What Do You Need For Bow Hunting?

Bowhunting is hunting with a bow (the name pretty much gives it away), and it is something that has been done for thousands of years, and that has now also become a sort of sporting activity. Essentially, it is hunting game animals through archery, with the use of a bow. 

If you’re new at bowhunting and are just recently getting into this type of activity, then you’re probably worried about having the right gear, and setting up things in the right way so that you can start off on a good foot. 

When you get told the basic list of essentials for bowhunting, it can become quite overwhelming, as there is a lot more gear than people believe at first. Of course, some gear is optional to improve the bowhunting, and will depend on your preference. But we will just include the essentials we consider necessary for bowhunting, especially for those that are at a beginner level. 

What do you need for bow hunting

Because it is quite a lot of gear, and you might not be able to buy it all at once, we’ve divided everything into three different groups. Group one is the most important, and once you have all the items listed there, you can move on to group two, and so on.

Basically, group one is most essential, group two is somewhat essential, and group three is better described as basic gear that will come in very handy. 

Let’s get right into it! 

Group 1: hunting bow necessities:

These are the most important gear items that you will need before you begin to bowhunt, and they are by far the ones you should prioritize getting. 

  • Bow:

You can’t go bow hunting without a bow, so it makes sense for this to be the number one top essential item that you need! 

  • Fletched arrows:

These are the types of arrows used in bowhunting

  • Quiver:

A quiver is a container for holding arrows in. It can be slung over a shoulder, carried on your back, attached to a belt at your waist, or simply left on the ground. 

  • Release:

The release is a mechanical device used with compound bows to help hold and release the string, aiding you in your archery. 

  • Sight:

The sight is a piece added to the bow to aid you with your aim, which is pretty important when hunting for game. 

  • Rest:

This is a piece added to the bow that allows you to rest the arrow, allowing for a better consistency for every arrow that you notch, so that they are all in the same adjusted position. 

  • D-loop:

This is a piece of cord attached to the bowstring which forms a D shape surrounding the arrow. It is the point of connection for archery release. 

  • Peep sight:

A peep sight acts as the back sight, helping with the alignment of the eye with the scope. 

  • Field points:

These are used for target practice, which you will be doing a lot of when learning to bowhunt.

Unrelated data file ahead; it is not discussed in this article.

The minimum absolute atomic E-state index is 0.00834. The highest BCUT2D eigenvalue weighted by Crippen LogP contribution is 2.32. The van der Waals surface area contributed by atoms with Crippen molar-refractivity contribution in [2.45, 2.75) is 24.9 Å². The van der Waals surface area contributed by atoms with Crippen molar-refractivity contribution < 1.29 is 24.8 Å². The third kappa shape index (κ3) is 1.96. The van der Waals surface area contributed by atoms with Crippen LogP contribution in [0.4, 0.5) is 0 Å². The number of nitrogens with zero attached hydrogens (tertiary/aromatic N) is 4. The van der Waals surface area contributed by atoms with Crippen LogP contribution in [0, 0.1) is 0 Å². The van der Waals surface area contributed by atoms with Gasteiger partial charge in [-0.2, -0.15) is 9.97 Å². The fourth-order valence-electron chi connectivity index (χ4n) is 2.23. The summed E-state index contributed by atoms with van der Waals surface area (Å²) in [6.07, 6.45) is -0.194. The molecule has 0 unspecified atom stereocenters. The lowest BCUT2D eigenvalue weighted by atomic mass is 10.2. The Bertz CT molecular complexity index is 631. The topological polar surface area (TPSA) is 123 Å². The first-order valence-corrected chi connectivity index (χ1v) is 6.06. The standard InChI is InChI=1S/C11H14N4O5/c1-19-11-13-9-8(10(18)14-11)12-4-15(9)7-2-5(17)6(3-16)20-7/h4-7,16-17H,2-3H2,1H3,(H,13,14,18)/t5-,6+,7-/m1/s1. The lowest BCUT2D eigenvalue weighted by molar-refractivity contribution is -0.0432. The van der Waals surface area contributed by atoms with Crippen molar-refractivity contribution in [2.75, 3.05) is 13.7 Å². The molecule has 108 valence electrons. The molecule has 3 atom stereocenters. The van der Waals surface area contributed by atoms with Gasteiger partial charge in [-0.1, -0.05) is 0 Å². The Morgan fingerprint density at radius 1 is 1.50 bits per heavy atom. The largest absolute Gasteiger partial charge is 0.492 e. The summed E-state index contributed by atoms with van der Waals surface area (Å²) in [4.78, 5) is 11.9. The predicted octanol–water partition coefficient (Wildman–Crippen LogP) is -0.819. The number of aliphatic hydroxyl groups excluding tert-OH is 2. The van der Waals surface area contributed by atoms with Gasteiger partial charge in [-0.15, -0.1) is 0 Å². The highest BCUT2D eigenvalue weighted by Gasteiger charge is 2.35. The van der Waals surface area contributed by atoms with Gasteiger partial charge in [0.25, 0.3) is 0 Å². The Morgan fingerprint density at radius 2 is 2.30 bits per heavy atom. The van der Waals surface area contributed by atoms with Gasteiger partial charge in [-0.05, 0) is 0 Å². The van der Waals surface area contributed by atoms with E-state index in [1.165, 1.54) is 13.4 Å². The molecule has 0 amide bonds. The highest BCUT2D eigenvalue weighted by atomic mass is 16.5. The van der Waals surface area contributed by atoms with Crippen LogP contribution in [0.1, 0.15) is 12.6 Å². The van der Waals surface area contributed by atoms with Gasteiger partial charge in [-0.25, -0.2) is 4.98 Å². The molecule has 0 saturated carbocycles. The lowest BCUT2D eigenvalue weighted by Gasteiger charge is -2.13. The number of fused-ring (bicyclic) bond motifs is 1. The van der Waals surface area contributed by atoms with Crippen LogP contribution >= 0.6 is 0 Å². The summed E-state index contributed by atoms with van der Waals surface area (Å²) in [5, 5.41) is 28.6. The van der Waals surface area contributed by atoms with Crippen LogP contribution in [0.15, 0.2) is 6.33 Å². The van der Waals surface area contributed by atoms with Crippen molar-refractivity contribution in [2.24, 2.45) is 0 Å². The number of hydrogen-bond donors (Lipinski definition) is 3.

Group 2: additional necessities and tools:

These items of gear are also very important, but you can begin bowhunting without them, meaning you can add them to your inventory as you go along and get better. (In the meanwhile, if needed, you could borrow them from a friend or other)

  • Target:

A target is what is used for practicing any form of archery, including bowhunting. Targets come in many sizes and shapes, and you should choose one suitable to the type of skills you want to develop and train. 

  • Bow case:

Keeping your bow safe when not in use is very important, as well as having a way of carrying it around without it getting damaged. So a bow case is a pretty important item! 

  • Bow sling:

A bow sling helps you to stop dropping the bow, and it also allows for a more relaxed grip, helping you achieve better consistent shots. 

  • Rangefinder:

A rangefinder is a very useful accessory in bowhunting, as it helps you determine the distance and range of a specific target, so that you can take that into account when aiming. 

  • Stabilizer:

A stabilizer reduces the vibration of the bow when an arrow is released, stabilizing the bow. 

Group 3: basic hunting gear you will want 

We won’t go into detail explaining these items, as they are pretty basic when it comes to hunting of all sorts. But basically, they are things that you will eventually want if you regularly go bowhunting and get properly into it. 

  • Treestand
  • Ground blind
  • Camo clothing
  • Hunting boots
  • Backpack
  • Knife
  • Hunting license
  • Hunting regulations guide

Is it hard to bow hunt?

Once you have all of the gear ready, or at the very least the essentials of the gear, then you are ready to start bowhunting. But here is the question most beginners ask; is it hard to bow hunt? 

We’re not going to lie, bow hunting can be pretty trickier. If you’re going for traditional bow hunting, it is around 4000 times harder than rifle hunting, just so that you get a good perspective. And even if you use modern compound bows which make the job easier, hunting with a bow is still incredibly hard, and the success rate is pretty low. 

However, most of the satisfaction with bow hunting isn’t successfully hunting a game animal down (although that is ultimately the goal and what you are aiming for), it is the slow improvements and getting better day by day. 

Bow hunting takes a lot of skill, and if you’re a complete beginner you’re going to have a long journey ahead of you. You will have to get used to using muscles you’ve never used before, and you will have to learn to use a bow, as well as how to aim and many more.

This is why target practice will become your absolute best friend. Until you can aim, trying to hunt down an animal is going to be pretty difficult, and you would just end up scaring the prey away rather than managing to shoot it down with the arrow.